Concerns about age used to be centred on living long enough to be able to provide for our families and see our children grow up. Now that it seems those wishes for longevity have come true (in the most part for those living in the developed World) concerns are regarding quality of life, and perhaps more specifically whether our bodies and/or minds will last long enough to not be a burden on our families in our old age.
Nobody likes to think of themselves as old. Unfortunately it’s pretty inevitable, for all of us, and that also makes it totally relative. Rather than the categories of ‘old’ and ‘young’, it’s really just about older and younger. Just like the default retirement age was arbitrary, there’s no magic age where a line is drawn and once you’ve passed that point you’re old.
Yet that line still exists in the minds of many people today, including those who were looking forward to retiring at a certain age. However it’s the persisting misnomer that young equals good and old equals bad that is the most damaging. Just look up “old” in the thesaurus and you’ll see synonyms like “debilitated”, “impaired” and “past one’s prime”. There’s just one positive among them – “experienced”.
I really do think that old is getting older (or maybe I’m just getting old). Sixty is the new forty and eighty is the new sixty. Yes people are living longer and living healthier, and along with that comes consequences. Because pension funds are having to pay out longer after retirement, those joining the workforce right now will need to pay in, and work, much longer. Employers seemed to have cottoned on to the changing demographics but not how to handle it. We’re hearing a lot of worrying about multi-generational workplaces (read into that “talent management problems”; and read into talent management problems “how do we encourage older people to move on so younger people can get their jobs”).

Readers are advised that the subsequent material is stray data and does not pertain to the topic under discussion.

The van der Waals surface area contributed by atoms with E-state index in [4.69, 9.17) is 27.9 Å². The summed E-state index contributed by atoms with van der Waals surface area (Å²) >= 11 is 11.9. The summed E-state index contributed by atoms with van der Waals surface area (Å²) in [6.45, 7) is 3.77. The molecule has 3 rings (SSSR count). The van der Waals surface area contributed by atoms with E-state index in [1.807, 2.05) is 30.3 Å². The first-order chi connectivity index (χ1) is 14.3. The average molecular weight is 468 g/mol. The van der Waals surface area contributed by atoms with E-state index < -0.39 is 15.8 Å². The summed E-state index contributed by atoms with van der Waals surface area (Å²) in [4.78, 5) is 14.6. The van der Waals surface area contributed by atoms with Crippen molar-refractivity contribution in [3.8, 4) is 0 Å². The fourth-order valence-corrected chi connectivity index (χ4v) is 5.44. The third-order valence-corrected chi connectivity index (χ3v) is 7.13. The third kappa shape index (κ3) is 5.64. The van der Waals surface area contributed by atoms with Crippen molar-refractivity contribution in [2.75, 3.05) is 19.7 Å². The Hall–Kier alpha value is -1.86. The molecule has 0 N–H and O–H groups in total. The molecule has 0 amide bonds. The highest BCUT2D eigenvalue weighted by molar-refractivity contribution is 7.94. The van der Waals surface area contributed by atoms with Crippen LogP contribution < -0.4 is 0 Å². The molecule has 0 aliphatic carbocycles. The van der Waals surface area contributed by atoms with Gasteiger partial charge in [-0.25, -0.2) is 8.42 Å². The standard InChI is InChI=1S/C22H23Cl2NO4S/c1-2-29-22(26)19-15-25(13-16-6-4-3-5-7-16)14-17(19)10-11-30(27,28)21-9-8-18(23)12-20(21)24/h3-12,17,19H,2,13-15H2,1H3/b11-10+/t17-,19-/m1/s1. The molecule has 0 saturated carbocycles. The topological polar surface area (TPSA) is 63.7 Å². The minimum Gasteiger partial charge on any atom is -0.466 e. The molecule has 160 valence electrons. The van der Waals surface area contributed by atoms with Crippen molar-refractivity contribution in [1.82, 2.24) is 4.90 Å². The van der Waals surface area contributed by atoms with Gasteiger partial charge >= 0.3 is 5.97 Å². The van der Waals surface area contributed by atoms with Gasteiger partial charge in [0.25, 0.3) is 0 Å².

We’re also getting confusion over benefits packages and what an older persons offer should look like. Really there’s not much more to it than increased pensions options, and auto-enrolment will reduce the likelihood that people are under prepared in that arena. I can no more speak for a sixty year old than I can for a twenty year old, but I’m pretty sure all age ranges want the same kinds of benefits options. I’ve heard older people like to go on cruises…but then wouldn’t we all like nice holidays? There may be an older person’s market for tartan bootie slippers and denture cream, but it’s niche. A bit like the younger person’s market for glow sticks and diet pills.
It’s not the law holding us back now, it’s our inherent bias about being old and what that means. That really needs to change because the negativity is getting, well, old.